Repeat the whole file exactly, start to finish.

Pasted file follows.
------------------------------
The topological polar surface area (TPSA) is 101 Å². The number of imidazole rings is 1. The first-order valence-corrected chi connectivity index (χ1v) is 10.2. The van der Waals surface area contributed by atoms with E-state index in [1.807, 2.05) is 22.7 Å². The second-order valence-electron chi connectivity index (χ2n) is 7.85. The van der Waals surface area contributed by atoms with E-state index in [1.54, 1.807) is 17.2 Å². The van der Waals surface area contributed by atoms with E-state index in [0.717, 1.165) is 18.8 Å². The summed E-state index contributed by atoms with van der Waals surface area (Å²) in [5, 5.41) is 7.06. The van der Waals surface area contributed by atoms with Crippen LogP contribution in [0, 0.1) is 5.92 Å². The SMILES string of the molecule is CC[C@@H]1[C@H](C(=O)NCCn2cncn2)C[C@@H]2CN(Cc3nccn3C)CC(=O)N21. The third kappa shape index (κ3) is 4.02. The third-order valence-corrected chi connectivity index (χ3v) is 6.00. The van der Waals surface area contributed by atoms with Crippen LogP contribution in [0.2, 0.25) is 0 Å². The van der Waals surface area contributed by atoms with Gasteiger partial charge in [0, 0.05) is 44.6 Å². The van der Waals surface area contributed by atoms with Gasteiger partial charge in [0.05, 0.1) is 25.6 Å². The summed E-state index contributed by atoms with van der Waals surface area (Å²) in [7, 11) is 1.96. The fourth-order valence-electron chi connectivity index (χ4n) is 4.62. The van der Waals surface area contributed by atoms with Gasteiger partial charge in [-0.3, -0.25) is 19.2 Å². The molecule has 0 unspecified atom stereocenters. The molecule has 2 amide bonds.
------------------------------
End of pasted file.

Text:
The topological polar surface area (TPSA) is 101 Å². The number of imidazole rings is 1. The first-order valence-corrected chi connectivity index (χ1v) is 10.2. The van der Waals surface area contributed by atoms with E-state index in [1.807, 2.05) is 22.7 Å². The second-order valence-electron chi connectivity index (χ2n) is 7.85. The van der Waals surface area contributed by atoms with E-state index in [1.54, 1.807) is 17.2 Å². The van der Waals surface area contributed by atoms with E-state index in [0.717, 1.165) is 18.8 Å². The summed E-state index contributed by atoms with van der Waals surface area (Å²) in [5, 5.41) is 7.06. The van der Waals surface area contributed by atoms with Crippen LogP contribution in [0, 0.1) is 5.92 Å². The SMILES string of the molecule is CC[C@@H]1[C@H](C(=O)NCCn2cncn2)C[C@@H]2CN(Cc3nccn3C)CC(=O)N21. The third kappa shape index (κ3) is 4.02. The third-order valence-corrected chi connectivity index (χ3v) is 6.00. The van der Waals surface area contributed by atoms with Crippen LogP contribution in [0.2, 0.25) is 0 Å². The van der Waals surface area contributed by atoms with Gasteiger partial charge in [0, 0.05) is 44.6 Å². The van der Waals surface area contributed by atoms with Gasteiger partial charge in [0.05, 0.1) is 25.6 Å². The summed E-state index contributed by atoms with van der Waals surface area (Å²) in [7, 11) is 1.96. The fourth-order valence-electron chi connectivity index (χ4n) is 4.62. The van der Waals surface area contributed by atoms with Gasteiger partial charge in [-0.3, -0.25) is 19.2 Å². The molecule has 0 unspecified atom stereocenters. The molecule has 2 amide bonds.